The Rudické propadání (Rudice Sinkhole) NNM covers the head of the blind valley of the Jedovnický potok Stream and the cave system. The protected area was declared in 1990 and covers an area of 4.4ha. The territory is built in light-grey Vilémovice limestones of Devonian age on the geological border with shales of the Drahany Culm.
The territory is noted for its karst phenomena. The Rudice Sinkhole is the largest and deepest karst sinkhole in the Czech Republic and the water falls over several cascades to a depth of 86 metres. The Jedovnice Stream then flows through the horizontal part of the cave before emerging near the Býčí skála Cave. The Býčí skála and Amatérské jeskyně cave system with a length of 12km is the second longest system in the Moravian Karst region. The Kolíbky rock amphitheatre with castle koppies and limestone pavements is also an important archaeological locality with settlement evidence from the Magdalenien culture.
The majority of the national nature monument is forested. However, most of the natural forests have been replaced by spruce stands, which would probably only occur naturally in the coldest inversion positions. Along the banks of the Jedovnice stream the trees are mostly alders (Alnus glutinosa). On the slopes we can find Norway spruces (Picea abies), hornbeams (Carpinus betulus), sycamore (Acer pseudoplatanus) and beech (Fagus sylvatica) with an undergrowth including Alpine rose (Rosa pendulina), mountain currant (Ribes alpinum), yellow archangel (Galeobdolon montanum), herb paris (Paris quadrifolia) and others. On the deforested slopes of the Kolíbky rocks we can find more thermophilous species such as dogwood (Cornus sanguinea), wild spindle tree (Eonymus europaeus), marjoram (Origanum vulgare), swallowwort (Vincetoxicum hirundaria), white stonecrop (Sedum album), wall germander (Teucrium chamaedrys) and others. Ferns such as the red spleenwort (Asplenium trichomenes), brittle bladder fern (Cystopteris fragilis) and common polypody (Polypodium vulgare) also grow in crevices on the rocks.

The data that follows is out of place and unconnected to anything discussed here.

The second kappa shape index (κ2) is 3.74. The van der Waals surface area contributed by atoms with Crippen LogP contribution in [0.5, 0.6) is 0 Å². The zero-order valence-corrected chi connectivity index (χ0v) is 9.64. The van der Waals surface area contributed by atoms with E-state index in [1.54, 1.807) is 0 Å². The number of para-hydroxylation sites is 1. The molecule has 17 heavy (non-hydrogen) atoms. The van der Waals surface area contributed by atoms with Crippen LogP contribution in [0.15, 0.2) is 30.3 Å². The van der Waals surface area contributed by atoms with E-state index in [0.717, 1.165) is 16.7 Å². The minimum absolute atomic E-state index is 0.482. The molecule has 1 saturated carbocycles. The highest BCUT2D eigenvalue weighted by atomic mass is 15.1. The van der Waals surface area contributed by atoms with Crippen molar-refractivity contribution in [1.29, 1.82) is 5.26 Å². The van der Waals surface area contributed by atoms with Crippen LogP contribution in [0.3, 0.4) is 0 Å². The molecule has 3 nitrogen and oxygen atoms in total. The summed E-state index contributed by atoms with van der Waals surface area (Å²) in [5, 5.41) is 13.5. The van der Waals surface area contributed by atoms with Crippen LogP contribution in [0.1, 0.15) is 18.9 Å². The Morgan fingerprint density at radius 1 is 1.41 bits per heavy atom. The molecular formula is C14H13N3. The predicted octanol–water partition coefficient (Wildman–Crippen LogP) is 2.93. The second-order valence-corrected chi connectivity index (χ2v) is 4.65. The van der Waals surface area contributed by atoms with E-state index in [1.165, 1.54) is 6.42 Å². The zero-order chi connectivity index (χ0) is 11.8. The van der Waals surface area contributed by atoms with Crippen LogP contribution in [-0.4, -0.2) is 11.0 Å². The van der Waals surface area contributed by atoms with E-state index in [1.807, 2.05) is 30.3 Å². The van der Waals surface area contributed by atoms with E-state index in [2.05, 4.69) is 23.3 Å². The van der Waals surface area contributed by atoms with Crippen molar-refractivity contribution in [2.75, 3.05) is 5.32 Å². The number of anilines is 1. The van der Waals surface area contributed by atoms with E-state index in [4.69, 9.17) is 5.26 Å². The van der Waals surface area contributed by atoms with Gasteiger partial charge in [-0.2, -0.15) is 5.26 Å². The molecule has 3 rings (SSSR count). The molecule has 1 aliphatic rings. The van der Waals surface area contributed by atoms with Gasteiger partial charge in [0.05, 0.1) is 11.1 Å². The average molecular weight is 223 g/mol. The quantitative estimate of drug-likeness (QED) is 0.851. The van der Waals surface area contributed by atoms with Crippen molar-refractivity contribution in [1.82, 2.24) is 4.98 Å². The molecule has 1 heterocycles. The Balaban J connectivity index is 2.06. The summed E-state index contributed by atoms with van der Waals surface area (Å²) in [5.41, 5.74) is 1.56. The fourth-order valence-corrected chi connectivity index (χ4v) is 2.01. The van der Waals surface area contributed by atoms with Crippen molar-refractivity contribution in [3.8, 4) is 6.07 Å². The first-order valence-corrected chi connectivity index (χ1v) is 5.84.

A stable population of the broad-fingered crayfish (Astacus astacus) live in the Jedovnice stream. The blind, troglobiontic (cave-dwelling) crustacean Niphargus tatrensis has been found in the Rudice Sinkhole cave. The cave is also an important hibernating site for bats. The most abundant are lesser horseshoe bats (Rhinolophus hipposideros) but greater mouse-eared bats (Myotis myotis) and barbastelle bats (Barbastella barbastellus) also hibernate here.
The territory of the national nature monument was heavily influenced by human activity in the past. Slag from the nearby iron foundry was dumped on the slopes and in gulleys above the sinkhole in the 18th and 19th centuries. The stability of these slag heaps is now disturbed and slag is washed through the sinkhole into the cave.
Tourists can learn more about this attractive locality by following the themed nature trail.